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CHA P. Y V.

Bellarius, Guiderius, and Arviragus. Bel. A goodly day! not to keep house, with such

Whose roof's as low as ours: see! boys, this gate Instructs you how t'adore the heav'ns: and bows

you

The morning's holy office. Gates of monarchs
Are arch'd so high, that giants may get through,
And keep their impious turbans on, without
Good morrow to the sun. Hail, thou fair heav'n!
We house i' th' rock, yet use thee not so hardly
As prouder livers do.

Guid. Hail Heav'n!

Arv. Hail Heav'n!

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Bel. Now for our mountain sport up to you

hill,

Your legs are young. I'll tread these flats. Consider,
When you, above, perceive me like a crow,
That it is place which lessens and sets off:

And you may
then revolve what tales I told you,
Of courts, of princes, of the tricks in war;
That service is not service, so being done,
But being so allow'd. To apprehend thus
Draws us a profit from all things we see;
And often to our comfort, shall we find
The sharded beetle in a safer hold,
Than is the full wing'd eagle. Oh, this life
Is nobler than attending for a check:
Richer, than doing nothing for a bauble;
Prouder, than rustling in unpaid-for silk.
Such gain the cap of him, that makes them fine,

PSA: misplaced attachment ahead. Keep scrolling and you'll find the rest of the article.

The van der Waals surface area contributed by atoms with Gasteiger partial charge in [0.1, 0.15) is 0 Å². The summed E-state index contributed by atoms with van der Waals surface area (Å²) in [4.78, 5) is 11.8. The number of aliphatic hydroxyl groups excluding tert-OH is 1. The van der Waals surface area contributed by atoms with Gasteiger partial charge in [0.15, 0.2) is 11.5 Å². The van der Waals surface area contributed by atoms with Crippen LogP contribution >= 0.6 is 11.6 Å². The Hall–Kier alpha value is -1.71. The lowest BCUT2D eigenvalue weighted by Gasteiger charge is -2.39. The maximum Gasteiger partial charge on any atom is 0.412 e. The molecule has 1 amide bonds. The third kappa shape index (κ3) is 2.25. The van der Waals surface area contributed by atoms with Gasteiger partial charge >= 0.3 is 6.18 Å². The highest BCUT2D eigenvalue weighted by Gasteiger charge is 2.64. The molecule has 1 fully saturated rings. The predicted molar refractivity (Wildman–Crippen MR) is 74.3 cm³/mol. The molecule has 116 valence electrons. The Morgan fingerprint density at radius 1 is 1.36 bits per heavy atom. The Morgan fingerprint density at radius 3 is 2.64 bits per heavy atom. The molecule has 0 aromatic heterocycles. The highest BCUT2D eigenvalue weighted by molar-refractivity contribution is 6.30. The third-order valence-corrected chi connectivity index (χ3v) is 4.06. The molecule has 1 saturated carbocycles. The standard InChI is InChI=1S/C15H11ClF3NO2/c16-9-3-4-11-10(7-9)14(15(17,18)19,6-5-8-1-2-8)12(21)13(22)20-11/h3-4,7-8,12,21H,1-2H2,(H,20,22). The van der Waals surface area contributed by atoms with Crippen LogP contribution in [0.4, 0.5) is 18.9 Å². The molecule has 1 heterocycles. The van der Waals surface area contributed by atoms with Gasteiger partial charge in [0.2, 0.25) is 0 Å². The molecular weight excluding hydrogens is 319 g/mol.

Yet keeps his book uncross'd:-no life to ours.
Guid. Out of your proof you speak; we, poor,
unfledg'd

Have never wing'd from view o'th' nest; nor know
What air's from home. Haply this life is best,
If quiet life is best: sweeter to you,

That have a sharper known; well corresponding

With your stiff age but unto us, it is
A cell of ign'rance; travelling a-bed;
A prison for a debtor that not dares
To stride a limit.

Arv. What should we speak of,

When we are old as yon? When we shall hear
The rain and wind beat dark December? how,
In this our pinching cave, shall we discourse
The freezing hours away? We have seen nothing;
We're beastly; subtle as the fox for prey,
Like warlike as the wolf, for what we eat.
Our valour is to chase what flies: our cage
We make a choir, as doth the prison'd bird,
And sing our bondage freely.

Bel. How you speak!

Did you but know the city's usuries,

And felt them knowingly; the art o' th' court,
As hard to leave, as keep; whose top to climb,
Is certain falling; or so slipp'ry, that

The fear's as bad as falling; the toil of war;
A pain that only seems to seek out danger
I' th' name of fame and honour; which dies i' th'
search,

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And hath as oft a sland'rous epitaph,

As record of fair act; nay, many times
Doth ill deserve, by doing well: what's worse
Must curt'sy at the censure.-Oh, boys, this story
The world might read in me: my body's mark'd
With Roman swords; and my report was once
First with the best of note, Cymbeline lov'd me;
And when a soldier was the theme, my name
Was not far off: then was I as a tree,

Whose boughs did bend with fruit. But, in one night,

you

A storm, or robbery, call it what
will,
Shook down my mellow hangings, nay, my leaves
And left me bare to weather.

Guid. Uncertain favour!

Bel. My fault being nothing, as I have told

oft,

you

But that two villains (whose false oaths prevail'd

Before my perfect honour) swore to Cymbeline
I was confed'rate with the Romans: so
Follow'd my banishment; and, thes twenty years,